Thursday, October 5, 2017

Big Bend Camping

Big Bend Campground, Canton Lake, OK

We had reserved a space at Big Bend Campground, on Canton Lake, OK, for a week to give the granddaughters one last hoorah before starting back to school.  The RV had not been out of the shed all summer between of the extreme heat and Jean being sick much of the time.  Now was our time for a little rest and relaxation. 

We met another senior couple in the next campsite.  It’s always nice when other people are more senior than ourselves.  It makes us feel so much younger.  They were not enjoying a great start to their getaway.  They had arrived at their reserved site before the previous occupants had checked out, so decided to pull into a space on the other side of the drive to wait.  As so often happens, Plan B turned out to be more dangerous than Plan A.  Plan A gets all the preparation and thought, and Plan B, a little shorter on thought and preparation, exposes all the shoals.  He got the trailer into a tree limb that tore a large hole in his rolled awning, doing hundreds of dollars of damage.  

The girls like to sleep late, and I like to get up early, so Jean invariably takes on the role of juggling sleeping arrangements to accommodate the grandkids.  I tend to get frustrated by these continual reinventions of the wheel, so I finally said, “You girls just keep the trailer for yourselves, and I’ll pitch my tent and use it.  That way you can handle sleeping times and locations to suit yourselves.”  I selected the grassy knoll behind and above our campsite.  I was set to sleep, rest, or snore to suit myself. 

Rather than the introduction to hell that we had been experiencing the last couple months, the last few days had turned idyllic.  This evening was a cool mid-seventies with a refreshing breeze.  For Oklahoma, it was surprisingly comfortable as I sat there looking out over Canton Lake.  By the time I had the RV work done and the tent set up, I was thoroughly fagged.  I was waiting for Jean to return.  She had gone back home to care for all of her critters, including a new-born bunny that she was feeding twice a day from a syringe.  Once she returned and we all had dinner together, I anticipated a shortened evening and a stroll up the hill to my tent. 

As I walked up the hill to my tent, I saw something shining and sparkling on the ground.  They were the color of blue ice, or like shimmering diamonds.  As I looked around, there were more and more.  Jean had to see this, especially when I looked closer and realized that the twinkling lights were the eyes of large, hairy brown spiders about the size of a fifty-cent piece, and later determined to be wolf spiders.  They can grow to be 4-inches including their legs, but I didn’t see any reaching that size.  Jean looked and looked, but couldn’t see them, even when I indicated precisely where they were.  Finally, I gave her my headlamp, and she could see them all, but now I couldn’t.  A short experiment indicated their ice-blue eyes were the reflection of my headlamp. To be visible, the viewer had to be directly behind the beam of light.  Wolf spiders have the third-best eyesight of all spiders, and have eight eyes.  The two largest ones were the ones creating the reflection.  The spiders are very fast, mostly nocturnal, and while they usually sit near the burrow and wait for a passing victim to pounce on, they will chase a prey a ways, and are even called the ‘never give up’ spider by some populations.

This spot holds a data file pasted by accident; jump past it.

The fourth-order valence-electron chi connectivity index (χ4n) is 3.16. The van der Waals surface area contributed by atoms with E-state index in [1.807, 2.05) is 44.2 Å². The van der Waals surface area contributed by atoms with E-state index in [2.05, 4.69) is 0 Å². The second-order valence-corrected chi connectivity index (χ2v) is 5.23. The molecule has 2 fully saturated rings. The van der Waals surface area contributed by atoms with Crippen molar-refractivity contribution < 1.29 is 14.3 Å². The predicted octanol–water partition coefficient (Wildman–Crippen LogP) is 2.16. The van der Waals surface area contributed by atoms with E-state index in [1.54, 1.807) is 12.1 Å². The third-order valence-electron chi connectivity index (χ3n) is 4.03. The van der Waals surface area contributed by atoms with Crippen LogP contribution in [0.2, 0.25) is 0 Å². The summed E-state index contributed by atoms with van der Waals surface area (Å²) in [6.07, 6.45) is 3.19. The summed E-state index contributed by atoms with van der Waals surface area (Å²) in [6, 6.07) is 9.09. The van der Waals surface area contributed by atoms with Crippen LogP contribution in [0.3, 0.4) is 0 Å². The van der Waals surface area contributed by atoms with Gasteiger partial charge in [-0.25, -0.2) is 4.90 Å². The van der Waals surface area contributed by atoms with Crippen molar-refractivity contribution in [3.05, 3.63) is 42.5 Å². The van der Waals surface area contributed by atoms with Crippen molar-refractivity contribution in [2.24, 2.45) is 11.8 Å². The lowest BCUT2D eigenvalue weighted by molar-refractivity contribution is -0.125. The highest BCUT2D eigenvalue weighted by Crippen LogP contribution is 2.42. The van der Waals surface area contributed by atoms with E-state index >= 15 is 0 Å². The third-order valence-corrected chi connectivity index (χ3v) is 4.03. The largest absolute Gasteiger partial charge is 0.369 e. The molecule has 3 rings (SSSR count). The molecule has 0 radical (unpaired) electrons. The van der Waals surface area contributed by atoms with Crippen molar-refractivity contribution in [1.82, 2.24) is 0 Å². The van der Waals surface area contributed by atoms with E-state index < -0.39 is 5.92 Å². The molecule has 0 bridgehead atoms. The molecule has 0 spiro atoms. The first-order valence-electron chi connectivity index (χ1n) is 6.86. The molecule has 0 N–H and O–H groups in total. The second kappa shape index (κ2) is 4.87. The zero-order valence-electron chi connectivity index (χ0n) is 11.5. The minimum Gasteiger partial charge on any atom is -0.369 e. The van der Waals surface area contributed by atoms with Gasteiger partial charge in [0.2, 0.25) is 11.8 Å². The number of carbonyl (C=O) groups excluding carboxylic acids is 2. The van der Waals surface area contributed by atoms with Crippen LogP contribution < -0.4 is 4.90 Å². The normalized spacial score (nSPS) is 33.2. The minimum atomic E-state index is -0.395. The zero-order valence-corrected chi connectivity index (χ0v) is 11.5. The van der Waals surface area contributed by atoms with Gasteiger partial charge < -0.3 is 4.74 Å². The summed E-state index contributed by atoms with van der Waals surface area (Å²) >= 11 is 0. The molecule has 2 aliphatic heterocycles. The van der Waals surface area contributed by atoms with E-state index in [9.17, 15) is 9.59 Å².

The wolf spider.  Credit Google images

Walking up the hill, I saw them all over the place staring back at me with their beady little eyes.  There were hundreds and hundreds of them.  Many that I looked at more closely were sitting across the burrow they had dug in the ground.  As soon as I crawled into the tent, I zipped it up tight to make sure there were no gaps between the zippers.  In spite of my precautions, at some point I apparently carried a spider into the tent on my clothing or shoes.  When I sat or rolled on it during the night, I got a bad bite on my right rump that continued to bother me for two weeks regardless of what I tried to do to treat it.  It created a sizeable, hard lump that burned until I messed with it, and then itched a lot.  They can jump well, and are aggressive about going after what they want.  In preparation for this post, I decided to do a bit of research, and was put off by one site’s statement that “the wolf spider is considered to be one of the most dangerous spiders in the world.”  I don’t know about that, but can say they can be a pain in the butt, literally.  A couple weeks after this trip, we decided to take a picnic lunch and our books and chairs, and just go down to the lake for lunch and relaxation.  I felt something bothering the back of my neck while I read.  Thinking it was a fly, I swatted at it, and danged if I didn’t get a half-dozen more bites across my neck that drove me crazy for another two weeks.

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